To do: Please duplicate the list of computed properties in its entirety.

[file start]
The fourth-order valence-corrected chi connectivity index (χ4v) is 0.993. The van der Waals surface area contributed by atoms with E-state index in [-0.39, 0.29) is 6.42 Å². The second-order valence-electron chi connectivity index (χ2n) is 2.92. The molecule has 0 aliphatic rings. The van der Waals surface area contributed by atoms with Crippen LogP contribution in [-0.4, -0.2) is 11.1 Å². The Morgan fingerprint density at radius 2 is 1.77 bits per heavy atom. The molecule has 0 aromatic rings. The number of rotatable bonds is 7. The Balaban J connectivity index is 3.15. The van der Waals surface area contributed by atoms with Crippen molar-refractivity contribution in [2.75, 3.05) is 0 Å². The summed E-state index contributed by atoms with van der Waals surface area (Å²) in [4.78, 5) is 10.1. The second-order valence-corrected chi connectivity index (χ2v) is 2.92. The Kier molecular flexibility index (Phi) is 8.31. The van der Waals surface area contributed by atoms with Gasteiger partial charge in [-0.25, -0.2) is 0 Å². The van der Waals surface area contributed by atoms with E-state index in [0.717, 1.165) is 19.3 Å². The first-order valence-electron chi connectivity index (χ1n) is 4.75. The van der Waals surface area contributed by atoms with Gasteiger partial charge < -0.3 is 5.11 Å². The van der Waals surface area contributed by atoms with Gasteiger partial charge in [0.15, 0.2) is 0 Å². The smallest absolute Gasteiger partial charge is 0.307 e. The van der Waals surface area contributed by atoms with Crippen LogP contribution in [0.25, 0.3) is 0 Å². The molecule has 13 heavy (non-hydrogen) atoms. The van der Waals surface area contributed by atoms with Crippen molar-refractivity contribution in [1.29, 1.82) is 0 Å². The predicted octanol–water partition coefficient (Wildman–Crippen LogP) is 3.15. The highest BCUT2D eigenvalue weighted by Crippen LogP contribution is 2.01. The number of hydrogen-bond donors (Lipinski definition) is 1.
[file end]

The fourth-order valence-corrected chi connectivity index (χ4v) is 0.993. The van der Waals surface area contributed by atoms with E-state index in [-0.39, 0.29) is 6.42 Å². The second-order valence-electron chi connectivity index (χ2n) is 2.92. The molecule has 0 aliphatic rings. The van der Waals surface area contributed by atoms with Crippen LogP contribution in [-0.4, -0.2) is 11.1 Å². The Morgan fingerprint density at radius 2 is 1.77 bits per heavy atom. The molecule has 0 aromatic rings. The number of rotatable bonds is 7. The Balaban J connectivity index is 3.15. The van der Waals surface area contributed by atoms with Crippen molar-refractivity contribution in [2.75, 3.05) is 0 Å². The summed E-state index contributed by atoms with van der Waals surface area (Å²) in [4.78, 5) is 10.1. The second-order valence-corrected chi connectivity index (χ2v) is 2.92. The Kier molecular flexibility index (Phi) is 8.31. The van der Waals surface area contributed by atoms with Gasteiger partial charge in [-0.25, -0.2) is 0 Å². The van der Waals surface area contributed by atoms with E-state index in [0.717, 1.165) is 19.3 Å². The first-order valence-electron chi connectivity index (χ1n) is 4.75. The van der Waals surface area contributed by atoms with Gasteiger partial charge < -0.3 is 5.11 Å². The van der Waals surface area contributed by atoms with Gasteiger partial charge in [0.15, 0.2) is 0 Å². The smallest absolute Gasteiger partial charge is 0.307 e. The van der Waals surface area contributed by atoms with Crippen LogP contribution in [0.25, 0.3) is 0 Å². The molecule has 13 heavy (non-hydrogen) atoms. The van der Waals surface area contributed by atoms with Crippen molar-refractivity contribution in [1.29, 1.82) is 0 Å². The predicted octanol–water partition coefficient (Wildman–Crippen LogP) is 3.15. The highest BCUT2D eigenvalue weighted by Crippen LogP contribution is 2.01. The number of hydrogen-bond donors (Lipinski definition) is 1.